Is the modern wellness space usurping the traditional bar as the new go-to social hub? If you don’t think so, take a look at any of these leading examples.
With the much needed rise in the prioritization of self-care, and with less and less millennials drinking as a way to unwind and relax, we are seeing a positive and healthy shift in the design and functionality of wellness spaces.
Once reserved purely for rest and relaxation in total isolation, the modern wellness environment, especially in urban settings, is undergoing rapid transformation. Spas and boutique fitness studios are morphing into community-driven spaces that support both self-care and socialization in powerful ways. Of course, the bar and lounge will always be a prominent fixture, however these ancillary spaces, which are committed to prioritizing wellness, are becoming an increasing driver of traffic and attention that should not be ignored by any industry, hospitality and beyond.
Healing waters and hydrothermal facilities have long been used as social gathering spaces in Nordic and Asian countries—not just for groups of friends but for multi-generational families as well. Spas with these inclusions are designed to be enjoyed for hours instead of minutes, with most guests creating half-day or even full-day experiences to unwind, linger and connect with friends.
Pre-orchestrated circuits are designed to produce optimal health benefits and include ample time for relaxation alone or with friends. At the one-of-a-kind Bota Bota in Montreal, an abandoned ferry-boat was converted into a floating spa. Opening its doors in 2010, the vessel is anchored in the old port of Montreal on the St. Lawrence River and attracts the 9:00 a.m.-5:00 p.m. crowd from the financial district as well as students from the nearby university.
Bota Bota includes several community-driven zones such as a garden pool, Finnish saunas, steam rooms, sundecks and a restaurant, allowing groups to gather and share social moments, while also incorporating treatment rooms and private relaxation nooks to encourage more quiet relaxation.
Boutique fitness studios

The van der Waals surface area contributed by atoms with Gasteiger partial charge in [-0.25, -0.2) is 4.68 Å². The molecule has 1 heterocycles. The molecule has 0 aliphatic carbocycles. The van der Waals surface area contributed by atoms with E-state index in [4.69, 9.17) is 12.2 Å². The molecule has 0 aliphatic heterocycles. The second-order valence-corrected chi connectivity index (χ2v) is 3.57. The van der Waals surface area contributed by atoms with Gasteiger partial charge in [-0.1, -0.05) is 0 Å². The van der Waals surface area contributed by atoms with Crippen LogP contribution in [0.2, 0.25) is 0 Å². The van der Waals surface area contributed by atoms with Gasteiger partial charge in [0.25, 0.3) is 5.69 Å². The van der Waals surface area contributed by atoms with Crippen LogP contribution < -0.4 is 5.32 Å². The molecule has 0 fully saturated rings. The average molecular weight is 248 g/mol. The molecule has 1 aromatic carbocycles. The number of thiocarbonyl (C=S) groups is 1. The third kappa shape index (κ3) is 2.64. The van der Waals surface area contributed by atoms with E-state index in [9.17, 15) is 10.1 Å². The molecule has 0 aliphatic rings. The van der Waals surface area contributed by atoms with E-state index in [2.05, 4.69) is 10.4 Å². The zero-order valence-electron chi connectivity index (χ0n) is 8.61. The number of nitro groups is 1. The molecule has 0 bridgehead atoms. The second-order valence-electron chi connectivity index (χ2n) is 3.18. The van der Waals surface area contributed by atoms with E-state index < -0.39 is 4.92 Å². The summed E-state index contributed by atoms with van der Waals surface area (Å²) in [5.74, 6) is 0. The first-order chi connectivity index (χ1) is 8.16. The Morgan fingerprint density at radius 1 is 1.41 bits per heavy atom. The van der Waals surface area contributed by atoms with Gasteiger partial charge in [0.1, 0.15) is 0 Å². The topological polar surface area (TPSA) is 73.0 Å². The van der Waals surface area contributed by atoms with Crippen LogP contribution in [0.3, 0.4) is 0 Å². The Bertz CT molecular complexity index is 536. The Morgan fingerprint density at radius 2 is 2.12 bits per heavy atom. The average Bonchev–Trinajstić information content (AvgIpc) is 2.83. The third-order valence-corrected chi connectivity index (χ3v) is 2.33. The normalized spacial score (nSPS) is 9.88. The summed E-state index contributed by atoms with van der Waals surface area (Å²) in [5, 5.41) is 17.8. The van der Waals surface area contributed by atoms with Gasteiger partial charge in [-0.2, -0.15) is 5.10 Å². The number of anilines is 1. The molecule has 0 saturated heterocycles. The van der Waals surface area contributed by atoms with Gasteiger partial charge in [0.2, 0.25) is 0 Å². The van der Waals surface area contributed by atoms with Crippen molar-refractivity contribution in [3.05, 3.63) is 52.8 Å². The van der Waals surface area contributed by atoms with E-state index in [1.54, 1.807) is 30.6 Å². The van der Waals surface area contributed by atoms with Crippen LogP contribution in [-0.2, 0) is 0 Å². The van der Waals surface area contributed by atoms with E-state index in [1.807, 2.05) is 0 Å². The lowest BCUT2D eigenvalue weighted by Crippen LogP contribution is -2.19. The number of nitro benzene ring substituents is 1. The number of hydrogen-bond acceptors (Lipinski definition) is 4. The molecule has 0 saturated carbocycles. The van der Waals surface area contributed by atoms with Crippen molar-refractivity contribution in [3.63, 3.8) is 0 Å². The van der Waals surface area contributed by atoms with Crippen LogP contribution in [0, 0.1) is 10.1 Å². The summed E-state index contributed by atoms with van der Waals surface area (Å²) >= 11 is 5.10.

The boutique fitness movement has been a key segment and meaningful contributor to the booming business of wellness. The big-box gym, once the go-to (and possibly the only) space for the athletically inclined, has struggled to keep up with the rise of the smaller scale studios. The boutique movement has succeeded on so many levels, offering unique, targeted and much more personalized experiences while fostering a sense of community and connection rarely found in the traditional gym environment. Hotels are picking up on this trend, which has been more recently reserved for the urban environment. Hyatt’s acquisition of Exhale (and its recent inclusion of spa and fitness within its loyalty program) are major markers of social wellness merging within the hotel environment.
Yoga retreats have been around for ages, however a new crop of changemakers have been creating experiences at forward-thinking hotels and resorts, which are catering to those who seek healthy getaways and transformative experiences.
The size of the wellness tourism market has now reached $639 billion and is positioned for continued growth and expansion. Tapping into a host with a cult following is a sure-fire way to make this initiative a success. For example, NYC-based yoga guru Tara Stiles, founder of Strala Yoga, partnered with W Hotels and has hosted successful weekend retreats, including at the W Punta Mita. W Hotels continues to offer their “Fuel Weekends,” creatively attracting fitness-focused travelers who want to retreat while learning new skills, eating healthy and convening with like-minded wellness enthusiasts.
The food-and-beverage industry has without a doubt been influenced and impacted by the rise of wellness and the wellness consumer’s increased appetite for all things healthy. The inclusion of a juice bar, tea lounge or any healthy F&B alternative is a great offering that encourages the health-conscious consumer to linger and commune. At Chill House in New York City, this modern day-spa is complete with a bar and café, offering creative concoctions such as the ‘clean me out latte’ complete with active ingredients such as beet root and spirulina.
Jennifer Findlay is the founder of Core Essence, a Design and Consulting Firm specializing in Spa & Wellness. Core Essence works within and beyond the traditional spa environment with an approach that examines design, development and ongoing operations concurrently. A member of the Global Wellness Institute’s preferred consultants and the International Society of Hospitality Consultants, Jennifer can be contacted at Jennifer@coreessence.ca
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